By Roger Vincent | LA Times
It was just another day at the office for Peanut, a cocky little mutt who swaggers around Playa Vista ad agency 72andSunny, socializing with employees and other dogs who pass their days there.
Then Rob Lowe arrived. The actor spent hours at the agency in 2015 posing for a GQ magazine photo spread on men’s suits, and Peanut was drafted to appear in a handful of pictures as Lowe’s companion.
Peanut has been dining out on her brush with fame ever since as the best-known dog at 72andSunny, where she has plenty of four-legged company.
“It’s her favorite place to be,” said Peanut’s owner, Alexis Mendoza. “She is upset to be left at home.”
Although dogs have been office mates at some free-wheeling tech and entertainment companies for years, the still-rare practice is getting more mainstream as a growing number of businesses such as 72andSunny follow the dot-com industry’s management cues and try to foster creative, collaborative environments for their workers.
Carle Pierose, a Los Angeles area real estate broker, estimates that only about 5% of office lease holders say it is important to them to bring dogs to work. Most of them are in creative fields and tend to work long hours.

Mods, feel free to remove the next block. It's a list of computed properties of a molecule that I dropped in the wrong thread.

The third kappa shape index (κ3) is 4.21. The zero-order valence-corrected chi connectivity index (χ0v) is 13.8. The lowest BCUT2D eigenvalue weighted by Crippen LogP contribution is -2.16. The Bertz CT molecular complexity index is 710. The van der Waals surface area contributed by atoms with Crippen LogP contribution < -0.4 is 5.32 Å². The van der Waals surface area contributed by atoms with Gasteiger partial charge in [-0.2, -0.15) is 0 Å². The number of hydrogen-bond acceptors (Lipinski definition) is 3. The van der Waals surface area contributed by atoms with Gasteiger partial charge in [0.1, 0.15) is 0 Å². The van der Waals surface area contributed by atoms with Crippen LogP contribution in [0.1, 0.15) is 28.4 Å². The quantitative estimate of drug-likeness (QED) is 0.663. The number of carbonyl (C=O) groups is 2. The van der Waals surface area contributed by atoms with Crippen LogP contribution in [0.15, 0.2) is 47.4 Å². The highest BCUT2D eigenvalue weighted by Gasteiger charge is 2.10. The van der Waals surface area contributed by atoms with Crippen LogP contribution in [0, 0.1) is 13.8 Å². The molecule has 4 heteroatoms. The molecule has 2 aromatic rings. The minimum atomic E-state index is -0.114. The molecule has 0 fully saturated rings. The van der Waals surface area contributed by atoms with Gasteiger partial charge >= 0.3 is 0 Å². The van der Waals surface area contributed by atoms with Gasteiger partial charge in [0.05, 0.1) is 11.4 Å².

But the numbers are growing. “The millennials run the world and we have to accommodate them,” said Wayne Ratkovich, 72andSunny’s landlord.
But it’s no walk in the dog park.
Obstacles to widespread adoption include common pet allergies and some people’s fear of dogs. And big institutional property owners typically stick with long-standing pet prohibitions, favoring predictability and clear-cut rules over flexibility and judgment calls.
Such rules, though, are going the way of neckties and pantyhose as offices grow less formal.
“Those policies go back to the old days when old white men made the rules to suit themselves,” said Christopher Rising, one of the first L.A. landlords to allow tenants to stroll in with Fido or Spot.
“I think it’s the future,” he added. “More and more we expect our personal, social and business lives to move smoothly together. The point of having a dog is that you want to have him around.”
Rising was actually just looking for an edge when he decided to allow dogs in a sparsely occupied office complex in downtown Los Angeles his company Rising Realty bought in 2012.
The century-old PacMutual building had historic flair but was struggling to compete with newer modern office towers. Welcoming dogs would differentiate PacMutual from the competition, he reasoned, and perhaps draw attention from the laid-back entertainment and technology firms he hoped to attract.
The presence of pooches made the offices more familial, he said: “I don’t know if there is causation, but once you allow dogs, people bring in their kids more.”